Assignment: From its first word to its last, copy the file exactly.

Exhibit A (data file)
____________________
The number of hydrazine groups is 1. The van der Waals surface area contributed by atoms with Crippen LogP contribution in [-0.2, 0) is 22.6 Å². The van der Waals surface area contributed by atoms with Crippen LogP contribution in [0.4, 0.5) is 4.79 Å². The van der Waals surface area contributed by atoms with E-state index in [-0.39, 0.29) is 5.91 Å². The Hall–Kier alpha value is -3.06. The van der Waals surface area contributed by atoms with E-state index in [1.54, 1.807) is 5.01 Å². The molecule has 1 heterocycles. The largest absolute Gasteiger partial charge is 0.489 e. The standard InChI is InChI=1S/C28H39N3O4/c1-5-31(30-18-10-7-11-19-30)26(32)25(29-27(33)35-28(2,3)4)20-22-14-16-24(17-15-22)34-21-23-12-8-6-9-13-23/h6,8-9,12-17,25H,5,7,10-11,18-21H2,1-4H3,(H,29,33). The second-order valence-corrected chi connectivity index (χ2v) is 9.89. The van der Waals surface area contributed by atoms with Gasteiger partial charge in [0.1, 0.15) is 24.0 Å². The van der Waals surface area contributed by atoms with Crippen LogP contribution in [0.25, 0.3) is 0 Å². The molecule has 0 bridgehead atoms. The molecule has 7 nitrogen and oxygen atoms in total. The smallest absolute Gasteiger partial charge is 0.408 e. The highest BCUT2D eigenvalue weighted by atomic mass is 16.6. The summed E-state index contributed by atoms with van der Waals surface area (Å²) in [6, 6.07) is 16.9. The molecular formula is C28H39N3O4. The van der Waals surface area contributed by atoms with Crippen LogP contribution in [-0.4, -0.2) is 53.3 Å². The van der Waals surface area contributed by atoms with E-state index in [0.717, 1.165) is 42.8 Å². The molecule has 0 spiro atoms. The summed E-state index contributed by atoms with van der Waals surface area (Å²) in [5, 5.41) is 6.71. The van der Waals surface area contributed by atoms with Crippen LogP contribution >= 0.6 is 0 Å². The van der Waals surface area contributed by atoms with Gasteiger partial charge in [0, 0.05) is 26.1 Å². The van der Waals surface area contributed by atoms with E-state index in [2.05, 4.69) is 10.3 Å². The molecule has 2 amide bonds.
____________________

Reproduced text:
The number of hydrazine groups is 1. The van der Waals surface area contributed by atoms with Crippen LogP contribution in [-0.2, 0) is 22.6 Å². The van der Waals surface area contributed by atoms with Crippen LogP contribution in [0.4, 0.5) is 4.79 Å². The van der Waals surface area contributed by atoms with E-state index in [-0.39, 0.29) is 5.91 Å². The Hall–Kier alpha value is -3.06. The van der Waals surface area contributed by atoms with E-state index in [1.54, 1.807) is 5.01 Å². The molecule has 1 heterocycles. The largest absolute Gasteiger partial charge is 0.489 e. The standard InChI is InChI=1S/C28H39N3O4/c1-5-31(30-18-10-7-11-19-30)26(32)25(29-27(33)35-28(2,3)4)20-22-14-16-24(17-15-22)34-21-23-12-8-6-9-13-23/h6,8-9,12-17,25H,5,7,10-11,18-21H2,1-4H3,(H,29,33). The second-order valence-corrected chi connectivity index (χ2v) is 9.89. The van der Waals surface area contributed by atoms with Gasteiger partial charge in [0.1, 0.15) is 24.0 Å². The van der Waals surface area contributed by atoms with Crippen LogP contribution in [0.25, 0.3) is 0 Å². The molecule has 0 bridgehead atoms. The molecule has 7 nitrogen and oxygen atoms in total. The smallest absolute Gasteiger partial charge is 0.408 e. The highest BCUT2D eigenvalue weighted by atomic mass is 16.6. The summed E-state index contributed by atoms with van der Waals surface area (Å²) in [6, 6.07) is 16.9. The molecular formula is C28H39N3O4. The van der Waals surface area contributed by atoms with Crippen LogP contribution in [-0.4, -0.2) is 53.3 Å². The van der Waals surface area contributed by atoms with E-state index in [0.717, 1.165) is 42.8 Å². The molecule has 0 spiro atoms. The summed E-state index contributed by atoms with van der Waals surface area (Å²) in [5, 5.41) is 6.71. The van der Waals surface area contributed by atoms with Crippen LogP contribution >= 0.6 is 0 Å². The van der Waals surface area contributed by atoms with Gasteiger partial charge in [0, 0.05) is 26.1 Å². The van der Waals surface area contributed by atoms with E-state index in [2.05, 4.69) is 10.3 Å². The molecule has 2 amide bonds.